Under optimal conditions, northern red oak is fast growing and a 10-year-old tree can be 5-6 m (15-20 ft) tall. Trees may live up to 500 years according to the USDA, and a living example of 326 years was noted in 2001 by Orwig et al.

Northern red oak is easy to recognize by its bark, which feature bark ridges that appear to have shiny stripes down the center. A few other oaks have bark with this kind of appearance in the upper tree, but the northern red oak is the only tree with the striping all the way down the trunk.
  • Bark:Dark reddish grey brown, with broad, thin, rounded ridges, scaly. On young trees and large stems, smooth and light gray. Rich in tannic acid. Branchlets slender, at first bright green, shining, then dark red, finally dark brown. Bark is brownish gray, becoming dark brown on old trees.
  • Wood: Pale reddish brown, sapwood darker, heavy, hard, strong, coarse-grained. Checks in drying, but when carefully treated could be successfully used for furniture. Also used in construction and for interior finish of houses. Sp. gr., 0.6621; weight of cu. ft., 41.25 lbs.

  • Winter buds: Dark chestnut brown (reddish brown), ovate, acute, generally 6 mm long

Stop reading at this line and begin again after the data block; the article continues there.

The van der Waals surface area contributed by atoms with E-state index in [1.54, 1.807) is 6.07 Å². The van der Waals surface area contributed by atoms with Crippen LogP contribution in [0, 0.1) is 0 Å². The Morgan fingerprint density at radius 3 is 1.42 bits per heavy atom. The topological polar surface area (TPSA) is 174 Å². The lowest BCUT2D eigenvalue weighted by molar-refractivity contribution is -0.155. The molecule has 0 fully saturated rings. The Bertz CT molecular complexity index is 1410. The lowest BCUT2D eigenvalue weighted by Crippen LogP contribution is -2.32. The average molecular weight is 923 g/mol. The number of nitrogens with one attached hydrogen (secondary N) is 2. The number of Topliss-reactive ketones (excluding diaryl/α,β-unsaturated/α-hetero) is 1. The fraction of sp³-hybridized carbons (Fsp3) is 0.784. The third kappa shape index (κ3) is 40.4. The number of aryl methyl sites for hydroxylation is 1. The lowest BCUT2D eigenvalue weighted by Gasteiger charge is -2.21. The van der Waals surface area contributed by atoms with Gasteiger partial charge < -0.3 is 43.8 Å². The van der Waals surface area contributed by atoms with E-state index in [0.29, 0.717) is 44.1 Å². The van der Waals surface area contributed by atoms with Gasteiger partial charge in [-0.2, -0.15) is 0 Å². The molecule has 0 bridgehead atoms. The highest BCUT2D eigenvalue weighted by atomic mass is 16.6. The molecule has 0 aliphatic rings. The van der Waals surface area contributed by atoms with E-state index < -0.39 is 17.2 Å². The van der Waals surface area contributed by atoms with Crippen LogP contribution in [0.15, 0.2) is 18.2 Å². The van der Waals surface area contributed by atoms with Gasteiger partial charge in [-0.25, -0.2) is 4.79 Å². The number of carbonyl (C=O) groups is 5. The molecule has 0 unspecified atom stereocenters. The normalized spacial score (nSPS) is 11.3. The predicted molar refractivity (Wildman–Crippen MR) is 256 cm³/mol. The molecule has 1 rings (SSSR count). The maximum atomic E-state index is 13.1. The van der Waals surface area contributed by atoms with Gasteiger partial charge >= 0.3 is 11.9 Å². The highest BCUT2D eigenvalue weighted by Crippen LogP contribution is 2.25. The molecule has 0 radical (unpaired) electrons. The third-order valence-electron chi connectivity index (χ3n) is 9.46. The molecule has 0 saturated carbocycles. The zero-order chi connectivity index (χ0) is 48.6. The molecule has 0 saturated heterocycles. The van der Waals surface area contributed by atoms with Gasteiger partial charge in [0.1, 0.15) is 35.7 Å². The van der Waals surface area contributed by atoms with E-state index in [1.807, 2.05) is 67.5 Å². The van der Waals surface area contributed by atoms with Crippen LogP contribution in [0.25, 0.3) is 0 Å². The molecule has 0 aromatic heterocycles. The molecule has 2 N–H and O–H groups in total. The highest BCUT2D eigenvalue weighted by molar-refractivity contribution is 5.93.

• Leaves: Alternate, seven to nine-lobed, oblong-ovate to oblong, five to ten inches long, four to six inches broad; seven to eleven lobes tapering gradually from broad bases, acute, and usually repandly dentate and terminating with long bristle-pointed teeth; the second pair of lobes from apex are largest; midrib and primary veins conspicuous. Lobes are less deeply cut than most other oaks of the red oak group (except for black oak
    Black oak
    Quercus velutina, the eastern black oak or more commonly known as simply black oak, is an oak in the red oak group of oaks. It is native to eastern North America from southern Ontario south to northern Florida and southern Maine west to northeastern Texas...

    which can be similar). Leaves emerge from the bud convolute, pink, covered with soft silky down above, coated with thick white tomentum below. When full grown are dark green and smooth, sometimes shining above, yellow green, smooth or hairy on the axils of the veins below. In autum they turn a rich red, sometimes brown. Often the petiole and midvein are a rich red color in midsummer and early autumn, though this is not true of all red oaks. Petioles year, about 18 months after pollination
    Pollination
    Pollination is the process by which pollen is transferred in plants, thereby enabling fertilisation and sexual reproduction. Pollen grains transport the male gametes to where the female gamete are contained within the carpel; in gymnosperms the pollen is directly applied to the ovule itself...

    ; solitary or in pairs, sessile or stalked; nut oblong-ovoid with broad flat base, full, with acute apex, one half to one and one-fourth of an inch long, first green, maturing nut-brown; cup, saucer-shaped and shallow, 2cm (0.8 in) wide, usually covering only the base, sometimes one-fourth of the nut, thick, shallow, reddish brown, somewhat downy within, covered with thin imbricated reddish brown scales. Kernel white and very bitter. Despite this bitterness, they are eaten by deer